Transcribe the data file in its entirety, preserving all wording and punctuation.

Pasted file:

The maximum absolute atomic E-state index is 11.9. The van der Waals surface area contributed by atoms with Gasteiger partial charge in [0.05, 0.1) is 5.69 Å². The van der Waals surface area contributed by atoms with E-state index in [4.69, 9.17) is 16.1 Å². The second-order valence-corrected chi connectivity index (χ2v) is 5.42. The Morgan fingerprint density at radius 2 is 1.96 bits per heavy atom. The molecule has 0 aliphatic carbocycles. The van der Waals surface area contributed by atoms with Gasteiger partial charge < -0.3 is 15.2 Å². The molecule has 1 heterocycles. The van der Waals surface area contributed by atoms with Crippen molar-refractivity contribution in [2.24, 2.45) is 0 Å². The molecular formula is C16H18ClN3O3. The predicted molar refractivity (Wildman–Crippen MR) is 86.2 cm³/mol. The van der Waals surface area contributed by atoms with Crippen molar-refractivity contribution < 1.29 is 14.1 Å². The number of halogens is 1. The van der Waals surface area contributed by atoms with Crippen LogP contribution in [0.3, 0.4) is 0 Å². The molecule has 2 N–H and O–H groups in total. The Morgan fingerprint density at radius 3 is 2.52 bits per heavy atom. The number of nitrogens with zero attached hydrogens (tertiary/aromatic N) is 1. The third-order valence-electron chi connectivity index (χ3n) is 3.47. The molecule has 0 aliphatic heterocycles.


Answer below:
The maximum absolute atomic E-state index is 11.9. The van der Waals surface area contributed by atoms with Gasteiger partial charge in [0.05, 0.1) is 5.69 Å². The van der Waals surface area contributed by atoms with E-state index in [4.69, 9.17) is 16.1 Å². The second-order valence-corrected chi connectivity index (χ2v) is 5.42. The Morgan fingerprint density at radius 2 is 1.96 bits per heavy atom. The molecule has 0 aliphatic carbocycles. The van der Waals surface area contributed by atoms with Gasteiger partial charge < -0.3 is 15.2 Å². The molecule has 1 heterocycles. The van der Waals surface area contributed by atoms with Crippen molar-refractivity contribution in [2.24, 2.45) is 0 Å². The molecular formula is C16H18ClN3O3. The predicted molar refractivity (Wildman–Crippen MR) is 86.2 cm³/mol. The van der Waals surface area contributed by atoms with Crippen molar-refractivity contribution < 1.29 is 14.1 Å². The number of halogens is 1. The van der Waals surface area contributed by atoms with Crippen LogP contribution in [0.3, 0.4) is 0 Å². The molecule has 2 N–H and O–H groups in total. The Morgan fingerprint density at radius 3 is 2.52 bits per heavy atom. The number of nitrogens with zero attached hydrogens (tertiary/aromatic N) is 1. The third-order valence-electron chi connectivity index (χ3n) is 3.47. The molecule has 0 aliphatic heterocycles.